SOFIC NEWS: Commander Sees New Era of ‘Cognitive Conflict’ for Special Operators

By Stew Magnuson
Special Operations Command Commander Army Gen. Richard Clarke

The withdrawal of the U.S. military from Afghanistan later this year will mark the beginning of a new era for Special Operations Forces.

“Shortly we'll be bringing forces out of Afghanistan after almost 20 years,” said Special Operations Command Commander Army Gen. Richard Clarke. “SOCOM was the first forces in and we'll be the last forces out. I don't necessarily see this as the end of an era, but instead as part of the new one that is full of opportunity for all of us." 

Incidents such as the recent cyberattack on the Colonial Pipeline along with daily Russian disinformation campaigns and “Chinese activities globally” will challenge U.S. national security and reorient SOF to strategic competition, Clarke said May 18 during the National Defense Industrial Association's virtual Special Operations Forces Industry Conference.

Nations seeking competitive advantages is nothing new, he said. It’s the tools they are using that is changing, he added.

Adversaries have used electronic warfare, cyber and information warfare against U.S. forces, he said. “What we must be able to do is not just play defense, but we also have to play offense” in these areas, Clarke said.

“Information space” — or “infospace” as Clarke called it — “will impact all forces in all missions,” he said. “It is a battle in the cognitive space. It takes place on the internet, but not always.”

As a young commander at the beginning of the Afghanistan war, he spent about 95 percent of his time directing kinetic effects on adversaries. Today’s commanders there say they now spend about 60 percent of their time on nonlethal effects in the information space, he said.

“It is in the cognitive space where we must prevail,” he said.

Earlier during the conference, SOCOM’s head of science and technology Lisa Sanders said the command intends to double its research-and-development dollars in the offensive electronic warfare category from about $16 million per year to $35 million.

That would include technologies that can detect, track and deter unmanned aerial vehicles to electronically placing false communications in an adversary’s network, Sander’s slides indicated.

Clarke likened the global competition space to two rival U.S. companies selling the same product. They constantly watch each other’s advertisements and measure public sentiment.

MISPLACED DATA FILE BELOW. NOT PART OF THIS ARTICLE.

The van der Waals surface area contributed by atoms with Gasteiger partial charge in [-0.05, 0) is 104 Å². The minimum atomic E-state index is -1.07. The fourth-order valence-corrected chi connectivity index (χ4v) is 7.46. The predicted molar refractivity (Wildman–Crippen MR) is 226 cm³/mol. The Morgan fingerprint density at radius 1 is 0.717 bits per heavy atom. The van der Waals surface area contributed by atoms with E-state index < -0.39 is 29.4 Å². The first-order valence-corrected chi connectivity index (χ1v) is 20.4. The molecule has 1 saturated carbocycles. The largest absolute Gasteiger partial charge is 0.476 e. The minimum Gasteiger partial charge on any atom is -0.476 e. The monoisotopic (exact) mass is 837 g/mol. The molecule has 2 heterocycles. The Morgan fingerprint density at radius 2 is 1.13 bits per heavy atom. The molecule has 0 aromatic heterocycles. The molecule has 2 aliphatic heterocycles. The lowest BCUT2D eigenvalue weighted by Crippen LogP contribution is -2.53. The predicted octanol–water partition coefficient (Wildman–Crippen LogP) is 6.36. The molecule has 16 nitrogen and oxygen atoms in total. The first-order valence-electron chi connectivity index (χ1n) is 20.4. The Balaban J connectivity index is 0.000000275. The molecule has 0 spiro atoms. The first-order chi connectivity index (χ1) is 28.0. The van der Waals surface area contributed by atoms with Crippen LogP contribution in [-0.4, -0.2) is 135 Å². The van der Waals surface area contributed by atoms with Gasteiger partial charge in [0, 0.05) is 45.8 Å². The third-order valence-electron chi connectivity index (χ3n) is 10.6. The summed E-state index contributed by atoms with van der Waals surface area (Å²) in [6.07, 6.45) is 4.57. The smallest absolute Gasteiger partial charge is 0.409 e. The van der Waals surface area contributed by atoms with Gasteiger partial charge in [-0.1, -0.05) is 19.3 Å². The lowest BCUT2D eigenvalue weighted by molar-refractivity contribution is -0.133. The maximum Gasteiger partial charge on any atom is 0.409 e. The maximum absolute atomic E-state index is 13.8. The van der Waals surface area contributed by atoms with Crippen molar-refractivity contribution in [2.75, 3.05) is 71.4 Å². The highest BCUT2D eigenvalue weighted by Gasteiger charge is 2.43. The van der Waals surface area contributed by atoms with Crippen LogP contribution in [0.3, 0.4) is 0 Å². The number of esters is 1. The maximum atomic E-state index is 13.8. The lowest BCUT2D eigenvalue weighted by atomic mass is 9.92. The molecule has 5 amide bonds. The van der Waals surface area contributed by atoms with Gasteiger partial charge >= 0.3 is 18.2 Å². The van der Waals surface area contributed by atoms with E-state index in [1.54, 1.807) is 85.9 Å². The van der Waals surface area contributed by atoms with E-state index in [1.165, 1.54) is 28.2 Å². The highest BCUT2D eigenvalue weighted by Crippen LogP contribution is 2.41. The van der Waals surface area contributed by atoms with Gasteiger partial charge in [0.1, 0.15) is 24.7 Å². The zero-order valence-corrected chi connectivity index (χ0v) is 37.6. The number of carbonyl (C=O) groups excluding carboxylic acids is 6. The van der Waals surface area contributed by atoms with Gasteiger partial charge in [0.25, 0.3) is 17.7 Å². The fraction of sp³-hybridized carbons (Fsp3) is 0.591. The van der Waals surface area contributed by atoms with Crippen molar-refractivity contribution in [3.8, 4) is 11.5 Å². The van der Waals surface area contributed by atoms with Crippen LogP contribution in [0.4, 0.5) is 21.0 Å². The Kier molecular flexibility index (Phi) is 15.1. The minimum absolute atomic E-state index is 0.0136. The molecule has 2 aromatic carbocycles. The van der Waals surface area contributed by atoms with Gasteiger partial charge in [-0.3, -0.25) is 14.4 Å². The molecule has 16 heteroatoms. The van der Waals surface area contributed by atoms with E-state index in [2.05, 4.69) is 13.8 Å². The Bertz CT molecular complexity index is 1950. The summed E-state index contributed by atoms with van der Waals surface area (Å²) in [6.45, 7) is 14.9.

“SOCOM should be able to do the same thing in real time because part of the piece of working in the cognitive space is actually understanding the environment and understanding the threat," he said. "The more that we can understand how our adversaries and how our competitors are working in this space and apply the intelligence tools against those, the better off we will be."

SOCOM can work in that space to amplify the right messages, “but also make sure that our adversaries — when they're sending out false messages — aren't getting a free pass,” he said.

“We must modernize,” he said. Industry has a lot to offer as it rose to the challenge over the past 20 years in Afghanistan and Iraq. The forces he commanded two decades ago are almost unrecognizable today with all the innovation industry brought forward, he added.

Now, SOCOM needs industry’s help sorting through “its mountains of data.”

It needs to push data to the tactical edge, giving operators the advantage to make decisions, even in a fight, he said.

It needs to move data around from various restricted levels up to top secret and then share it with the joint force or allies, he said.

“Everything we're doing now is going to be hard. It's going to be multi-domain, it's going to be partnered and it's going to be contested in every step. Our goal is to maintain a strategic advantage,” Clarke said.

“And there are countries that are close on our heels. SOF will be a critical element. We've got to innovate to win,” he added.

Topics: Special Operations-Low Intensity Conflict, Special Operations

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